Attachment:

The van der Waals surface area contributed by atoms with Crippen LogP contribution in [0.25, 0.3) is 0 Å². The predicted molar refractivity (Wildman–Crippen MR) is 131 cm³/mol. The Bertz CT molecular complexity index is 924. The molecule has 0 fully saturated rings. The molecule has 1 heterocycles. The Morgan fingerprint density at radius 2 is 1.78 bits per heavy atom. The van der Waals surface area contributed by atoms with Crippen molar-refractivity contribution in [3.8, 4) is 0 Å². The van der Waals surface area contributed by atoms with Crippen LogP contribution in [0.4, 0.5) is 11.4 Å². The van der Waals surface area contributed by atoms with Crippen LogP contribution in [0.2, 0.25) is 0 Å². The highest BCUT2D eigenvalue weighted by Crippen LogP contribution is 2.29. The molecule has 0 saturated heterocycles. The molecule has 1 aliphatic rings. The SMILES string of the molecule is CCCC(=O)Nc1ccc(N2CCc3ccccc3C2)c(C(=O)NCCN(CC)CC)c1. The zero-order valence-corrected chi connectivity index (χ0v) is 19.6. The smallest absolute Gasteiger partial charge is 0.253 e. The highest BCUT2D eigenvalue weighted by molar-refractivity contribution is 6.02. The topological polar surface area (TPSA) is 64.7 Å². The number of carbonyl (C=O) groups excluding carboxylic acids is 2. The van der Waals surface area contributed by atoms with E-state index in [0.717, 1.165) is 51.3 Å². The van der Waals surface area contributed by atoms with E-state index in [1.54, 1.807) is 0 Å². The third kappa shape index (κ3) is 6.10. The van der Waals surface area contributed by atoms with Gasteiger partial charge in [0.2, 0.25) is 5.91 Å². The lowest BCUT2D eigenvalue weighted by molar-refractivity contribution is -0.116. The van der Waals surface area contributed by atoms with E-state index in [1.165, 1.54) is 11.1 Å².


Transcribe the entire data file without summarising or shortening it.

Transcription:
The van der Waals surface area contributed by atoms with Crippen LogP contribution in [0.25, 0.3) is 0 Å². The predicted molar refractivity (Wildman–Crippen MR) is 131 cm³/mol. The Bertz CT molecular complexity index is 924. The molecule has 0 fully saturated rings. The molecule has 1 heterocycles. The Morgan fingerprint density at radius 2 is 1.78 bits per heavy atom. The van der Waals surface area contributed by atoms with Crippen molar-refractivity contribution in [3.8, 4) is 0 Å². The van der Waals surface area contributed by atoms with Crippen LogP contribution in [0.4, 0.5) is 11.4 Å². The van der Waals surface area contributed by atoms with Crippen LogP contribution in [0.2, 0.25) is 0 Å². The highest BCUT2D eigenvalue weighted by Crippen LogP contribution is 2.29. The molecule has 0 saturated heterocycles. The molecule has 1 aliphatic rings. The SMILES string of the molecule is CCCC(=O)Nc1ccc(N2CCc3ccccc3C2)c(C(=O)NCCN(CC)CC)c1. The zero-order valence-corrected chi connectivity index (χ0v) is 19.6. The smallest absolute Gasteiger partial charge is 0.253 e. The highest BCUT2D eigenvalue weighted by molar-refractivity contribution is 6.02. The topological polar surface area (TPSA) is 64.7 Å². The number of carbonyl (C=O) groups excluding carboxylic acids is 2. The van der Waals surface area contributed by atoms with E-state index in [0.717, 1.165) is 51.3 Å². The van der Waals surface area contributed by atoms with E-state index in [1.54, 1.807) is 0 Å². The third kappa shape index (κ3) is 6.10. The van der Waals surface area contributed by atoms with Gasteiger partial charge in [0.2, 0.25) is 5.91 Å². The lowest BCUT2D eigenvalue weighted by molar-refractivity contribution is -0.116. The van der Waals surface area contributed by atoms with E-state index in [1.165, 1.54) is 11.1 Å².